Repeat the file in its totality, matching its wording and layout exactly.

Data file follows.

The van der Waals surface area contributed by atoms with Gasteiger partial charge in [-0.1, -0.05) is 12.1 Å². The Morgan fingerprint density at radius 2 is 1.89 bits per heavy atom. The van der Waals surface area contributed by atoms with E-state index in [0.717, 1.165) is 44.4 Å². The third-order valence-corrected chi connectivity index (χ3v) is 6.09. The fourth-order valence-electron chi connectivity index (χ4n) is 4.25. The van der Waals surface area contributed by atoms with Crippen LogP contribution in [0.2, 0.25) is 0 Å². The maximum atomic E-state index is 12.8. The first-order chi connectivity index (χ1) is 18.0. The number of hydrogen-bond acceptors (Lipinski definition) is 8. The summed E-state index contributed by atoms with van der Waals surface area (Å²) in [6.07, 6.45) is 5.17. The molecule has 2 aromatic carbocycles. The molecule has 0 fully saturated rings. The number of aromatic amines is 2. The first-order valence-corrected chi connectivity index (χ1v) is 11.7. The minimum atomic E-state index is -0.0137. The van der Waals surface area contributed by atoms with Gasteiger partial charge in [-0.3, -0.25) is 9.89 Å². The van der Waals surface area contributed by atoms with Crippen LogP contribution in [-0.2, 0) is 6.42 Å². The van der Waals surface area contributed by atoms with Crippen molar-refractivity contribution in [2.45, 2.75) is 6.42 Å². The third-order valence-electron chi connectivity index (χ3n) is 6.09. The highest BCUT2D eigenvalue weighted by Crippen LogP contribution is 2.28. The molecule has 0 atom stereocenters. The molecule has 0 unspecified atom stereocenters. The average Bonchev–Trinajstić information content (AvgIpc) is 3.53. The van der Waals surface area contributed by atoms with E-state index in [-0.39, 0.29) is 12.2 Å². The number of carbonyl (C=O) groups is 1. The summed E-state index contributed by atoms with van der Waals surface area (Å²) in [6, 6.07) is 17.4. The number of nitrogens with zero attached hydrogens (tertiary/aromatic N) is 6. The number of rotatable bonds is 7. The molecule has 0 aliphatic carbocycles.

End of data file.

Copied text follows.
The van der Waals surface area contributed by atoms with Gasteiger partial charge in [-0.1, -0.05) is 12.1 Å². The Morgan fingerprint density at radius 2 is 1.89 bits per heavy atom. The van der Waals surface area contributed by atoms with E-state index in [0.717, 1.165) is 44.4 Å². The third-order valence-corrected chi connectivity index (χ3v) is 6.09. The fourth-order valence-electron chi connectivity index (χ4n) is 4.25. The van der Waals surface area contributed by atoms with Crippen LogP contribution in [0.2, 0.25) is 0 Å². The maximum atomic E-state index is 12.8. The first-order chi connectivity index (χ1) is 18.0. The number of hydrogen-bond acceptors (Lipinski definition) is 8. The summed E-state index contributed by atoms with van der Waals surface area (Å²) in [6.07, 6.45) is 5.17. The molecule has 2 aromatic carbocycles. The molecule has 0 fully saturated rings. The number of aromatic amines is 2. The first-order valence-corrected chi connectivity index (χ1v) is 11.7. The minimum atomic E-state index is -0.0137. The van der Waals surface area contributed by atoms with Gasteiger partial charge in [-0.3, -0.25) is 9.89 Å². The van der Waals surface area contributed by atoms with Crippen LogP contribution in [-0.2, 0) is 6.42 Å². The van der Waals surface area contributed by atoms with Crippen molar-refractivity contribution in [2.45, 2.75) is 6.42 Å². The third-order valence-electron chi connectivity index (χ3n) is 6.09. The highest BCUT2D eigenvalue weighted by Crippen LogP contribution is 2.28. The molecule has 0 atom stereocenters. The molecule has 0 unspecified atom stereocenters. The average Bonchev–Trinajstić information content (AvgIpc) is 3.53. The van der Waals surface area contributed by atoms with E-state index in [-0.39, 0.29) is 12.2 Å². The number of carbonyl (C=O) groups is 1. The summed E-state index contributed by atoms with van der Waals surface area (Å²) in [6, 6.07) is 17.4. The number of nitrogens with zero attached hydrogens (tertiary/aromatic N) is 6. The number of rotatable bonds is 7. The molecule has 0 aliphatic carbocycles.